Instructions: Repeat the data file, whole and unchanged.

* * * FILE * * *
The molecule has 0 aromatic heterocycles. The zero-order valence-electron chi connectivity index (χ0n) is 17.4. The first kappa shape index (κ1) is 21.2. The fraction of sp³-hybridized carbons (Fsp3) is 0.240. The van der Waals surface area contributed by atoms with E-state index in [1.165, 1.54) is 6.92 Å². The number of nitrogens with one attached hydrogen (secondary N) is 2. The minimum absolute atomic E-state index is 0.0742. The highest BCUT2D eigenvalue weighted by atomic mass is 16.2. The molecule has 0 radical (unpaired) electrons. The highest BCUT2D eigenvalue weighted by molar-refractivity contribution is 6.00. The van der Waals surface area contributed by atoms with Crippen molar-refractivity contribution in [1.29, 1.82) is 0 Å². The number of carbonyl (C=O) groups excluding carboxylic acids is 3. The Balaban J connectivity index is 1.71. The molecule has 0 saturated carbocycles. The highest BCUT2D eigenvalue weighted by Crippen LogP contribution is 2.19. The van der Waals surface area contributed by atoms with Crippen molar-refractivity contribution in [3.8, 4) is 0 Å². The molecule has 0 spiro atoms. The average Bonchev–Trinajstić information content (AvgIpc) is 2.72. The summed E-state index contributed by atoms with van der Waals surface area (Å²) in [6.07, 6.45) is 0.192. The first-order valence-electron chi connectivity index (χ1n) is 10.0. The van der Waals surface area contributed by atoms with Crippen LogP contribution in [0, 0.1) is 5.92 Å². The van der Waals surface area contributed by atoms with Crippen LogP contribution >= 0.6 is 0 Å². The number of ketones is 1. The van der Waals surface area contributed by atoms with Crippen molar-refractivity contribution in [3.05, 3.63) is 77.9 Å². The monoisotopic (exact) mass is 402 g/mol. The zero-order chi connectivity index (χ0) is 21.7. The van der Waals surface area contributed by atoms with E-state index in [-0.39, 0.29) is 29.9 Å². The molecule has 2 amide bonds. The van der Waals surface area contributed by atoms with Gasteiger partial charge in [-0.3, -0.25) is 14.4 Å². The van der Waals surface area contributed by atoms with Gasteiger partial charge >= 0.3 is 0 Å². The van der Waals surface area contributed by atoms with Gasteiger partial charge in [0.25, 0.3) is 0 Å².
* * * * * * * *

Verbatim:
The molecule has 0 aromatic heterocycles. The zero-order valence-electron chi connectivity index (χ0n) is 17.4. The first kappa shape index (κ1) is 21.2. The fraction of sp³-hybridized carbons (Fsp3) is 0.240. The van der Waals surface area contributed by atoms with E-state index in [1.165, 1.54) is 6.92 Å². The number of nitrogens with one attached hydrogen (secondary N) is 2. The minimum absolute atomic E-state index is 0.0742. The highest BCUT2D eigenvalue weighted by atomic mass is 16.2. The molecule has 0 radical (unpaired) electrons. The highest BCUT2D eigenvalue weighted by molar-refractivity contribution is 6.00. The van der Waals surface area contributed by atoms with Crippen molar-refractivity contribution in [1.29, 1.82) is 0 Å². The number of carbonyl (C=O) groups excluding carboxylic acids is 3. The Balaban J connectivity index is 1.71. The molecule has 0 saturated carbocycles. The highest BCUT2D eigenvalue weighted by Crippen LogP contribution is 2.19. The van der Waals surface area contributed by atoms with Crippen molar-refractivity contribution in [3.8, 4) is 0 Å². The molecule has 0 spiro atoms. The average Bonchev–Trinajstić information content (AvgIpc) is 2.72. The summed E-state index contributed by atoms with van der Waals surface area (Å²) in [6.07, 6.45) is 0.192. The first-order valence-electron chi connectivity index (χ1n) is 10.0. The van der Waals surface area contributed by atoms with Crippen LogP contribution in [0, 0.1) is 5.92 Å². The van der Waals surface area contributed by atoms with Crippen LogP contribution >= 0.6 is 0 Å². The number of ketones is 1. The van der Waals surface area contributed by atoms with Crippen molar-refractivity contribution in [3.05, 3.63) is 77.9 Å². The monoisotopic (exact) mass is 402 g/mol. The zero-order chi connectivity index (χ0) is 21.7. The van der Waals surface area contributed by atoms with E-state index in [-0.39, 0.29) is 29.9 Å². The molecule has 2 amide bonds. The van der Waals surface area contributed by atoms with Gasteiger partial charge in [-0.3, -0.25) is 14.4 Å². The van der Waals surface area contributed by atoms with Gasteiger partial charge >= 0.3 is 0 Å². The van der Waals surface area contributed by atoms with Gasteiger partial charge in [0.25, 0.3) is 0 Å².